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1(of an action or attitude) directed or tending to a definite end.
- ‘In the book, he divides general orientations into telic (arousal reducing) and paratelic (arousal seeking).’
- ‘And that is true of both its telic and deontic forms.’
- ‘Directed or telic group behaviour doesn't allow the full spectrum of social language because it's constrained.’
- ‘Owing to these reversals the linear and telic structure of the narrative is attenuated as the pursuer becomes the pursued, the hunter the hunted, the victimizer the victim, the will to kill the will to die.’
- ‘This biblical narrative with its telic orientation, in turn, is formative for Christian theology.’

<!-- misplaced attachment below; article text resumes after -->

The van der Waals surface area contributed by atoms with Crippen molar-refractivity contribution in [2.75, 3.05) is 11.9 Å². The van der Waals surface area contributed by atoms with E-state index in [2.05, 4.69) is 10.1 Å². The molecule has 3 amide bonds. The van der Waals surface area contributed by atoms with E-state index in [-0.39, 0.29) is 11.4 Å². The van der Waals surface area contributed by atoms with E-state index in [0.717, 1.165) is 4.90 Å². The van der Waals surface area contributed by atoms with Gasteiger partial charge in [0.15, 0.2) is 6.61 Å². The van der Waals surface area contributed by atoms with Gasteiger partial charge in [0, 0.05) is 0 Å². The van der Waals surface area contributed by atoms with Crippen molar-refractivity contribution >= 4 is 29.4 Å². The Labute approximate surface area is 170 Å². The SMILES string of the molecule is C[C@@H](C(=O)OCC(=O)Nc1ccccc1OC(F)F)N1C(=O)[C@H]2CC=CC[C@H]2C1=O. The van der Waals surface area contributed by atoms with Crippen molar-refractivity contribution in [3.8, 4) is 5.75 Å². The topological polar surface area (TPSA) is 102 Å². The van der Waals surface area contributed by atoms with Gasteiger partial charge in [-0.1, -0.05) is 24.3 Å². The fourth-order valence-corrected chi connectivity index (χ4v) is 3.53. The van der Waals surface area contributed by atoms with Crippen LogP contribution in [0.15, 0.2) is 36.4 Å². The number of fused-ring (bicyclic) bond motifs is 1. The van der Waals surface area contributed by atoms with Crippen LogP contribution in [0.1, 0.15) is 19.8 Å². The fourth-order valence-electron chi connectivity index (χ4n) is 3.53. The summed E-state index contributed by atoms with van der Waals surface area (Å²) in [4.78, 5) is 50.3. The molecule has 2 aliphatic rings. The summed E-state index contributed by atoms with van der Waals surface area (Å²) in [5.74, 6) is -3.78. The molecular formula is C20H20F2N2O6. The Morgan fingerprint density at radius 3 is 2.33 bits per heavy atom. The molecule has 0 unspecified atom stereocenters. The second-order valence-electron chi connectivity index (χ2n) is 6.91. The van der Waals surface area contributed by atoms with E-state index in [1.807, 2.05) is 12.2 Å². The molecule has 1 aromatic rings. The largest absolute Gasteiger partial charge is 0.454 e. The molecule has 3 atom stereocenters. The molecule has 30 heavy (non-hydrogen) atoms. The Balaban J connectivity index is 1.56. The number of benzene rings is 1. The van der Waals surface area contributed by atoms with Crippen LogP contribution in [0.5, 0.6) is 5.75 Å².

(of a verb, conjunction, or clause) expressing purpose.
- ‘A telic clause has an ACHIEVEMENT or ACCOMPLISHMENT verb not in the progressive, not in the simple present (which would be habitual), and with no modal.’
- ‘A "telic" clause must proceed to its conclusion in order to be true; an "atelic" clause may be interrupted and yet still be true.’
- ‘We show that fast can intervene between VOICE and VP, but that it does not have access to the result state of telic verbs.’
Mid 19th century: from Greek telikos final, from telos end.
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